In this era, data protection has become a main concern for European legislators—and no less for the public—as the volume of information generated and exchanged has only been growing. As part of this, legislators must also pay attention to how data is managed, resulting in the European Union's holistic approach with their General Data Protection Regulation (GDPR). This regulation will affect how data is managed and some companies may need to invest in updated processes in order to be compliant. To ensure the consistency of the GDPR's application across the EU, legislators have set up large fines for when the regulation is not respected.

One of the European Union's core values has been the freedom of movement within its territory, by which security is ensured through a collective approach. The GDPR certainly reflects this aim.

The GDPR will be applicable on 25 May 2018, repealing Directive EU 95/46/EC of October 1995.

A new layer of data protection

The below infographic provides some context for the elements leading to the GDPR and its aim of increasing data protection, from the regulator's perspective:

GDPR: four main changes you need to know

  1. Data processors (the company, the subcontractor, or other) will have a new set of responsibilities which will include adhering to the privacy by design and privacy by default principles.
  2. Employers must report any personal data breach without undue delay to the supervisory authority and, under certain conditions, to the data subject as well.
  3. A Data Protection Officer (DPO) must, in certain cases defined by GDPR, be nominated within the company to coordinate all personal-data-related activities such as data breach reporting.
  4. Non-compliance with the GDPR might result in significant fines (up to €20 million or 4% of global annual turnover).

The GDPR's impact on HR departments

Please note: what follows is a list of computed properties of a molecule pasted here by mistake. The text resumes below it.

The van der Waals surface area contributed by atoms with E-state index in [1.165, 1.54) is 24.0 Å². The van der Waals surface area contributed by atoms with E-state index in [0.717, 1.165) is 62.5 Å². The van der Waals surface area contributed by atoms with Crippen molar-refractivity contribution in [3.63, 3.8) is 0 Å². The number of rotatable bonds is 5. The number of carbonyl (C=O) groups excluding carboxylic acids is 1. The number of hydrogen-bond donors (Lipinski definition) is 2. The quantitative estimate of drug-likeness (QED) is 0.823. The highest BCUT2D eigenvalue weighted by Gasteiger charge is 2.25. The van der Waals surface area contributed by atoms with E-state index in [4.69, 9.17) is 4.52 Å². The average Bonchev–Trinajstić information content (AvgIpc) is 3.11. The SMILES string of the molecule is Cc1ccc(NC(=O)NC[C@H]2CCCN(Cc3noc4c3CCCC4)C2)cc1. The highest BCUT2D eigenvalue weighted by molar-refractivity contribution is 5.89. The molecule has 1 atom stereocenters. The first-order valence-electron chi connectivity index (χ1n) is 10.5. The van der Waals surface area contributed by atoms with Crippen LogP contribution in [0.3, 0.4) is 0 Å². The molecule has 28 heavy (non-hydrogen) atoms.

Overall, the GDPR represents an increase in employee rights.

Human resources departments will have an important role to play in the GDPR context. Currently, every day, HR departments collect, update, and process personal data from their employees. As a consequence, they will fall within the GDPR scope.

The following four topics will have to be taken into account by HR departments:

  1. Lawfulness of processing: employees will have to be informed that their personal data will be used by HR. This requirement can be met when the processing is necessary for the performance of a contract (e.g. the use of banking reference for payment of salary in the scope of an employment contract). This will also be the case for compliance with a legal obligation to which the controller is subject. In other cases, the employees will have to give their explicit and unambiguous consent, which could be withdrawn at any time.
  2. Erasure of employee data: employees will have the right to ask for their personal data to be deleted as soon as possible by the employer.
  3. Portability of employee data: employees will have the right to transfer their personal data from one processing electronic system to another processing system.
  4. Automatic decision-making process: the GDPR requires that the employee be informed if an "automatic decision-making process" is carried out regarding him/her, and that he/she have the right to challenge it, in cases where this process may result in a decision or have a legal effect (e.g. an analysis of the employee's performance at work, a rejection of a candidate's job application, etc.)

To-do list for HR departments

The GDPR is less than one year away. To help you prepare, we have built a to-do list:

Remember too that the GDPR, although a regulation, is no less an opportunity for HR departments. It is a chance to prove that HR is a trusted partner within and outside of the company by being in control of employees' personal data. This is not at all insignificant.

The content of this article is intended to provide a general guide to the subject matter. Specialist advice should be sought about your specific circumstances.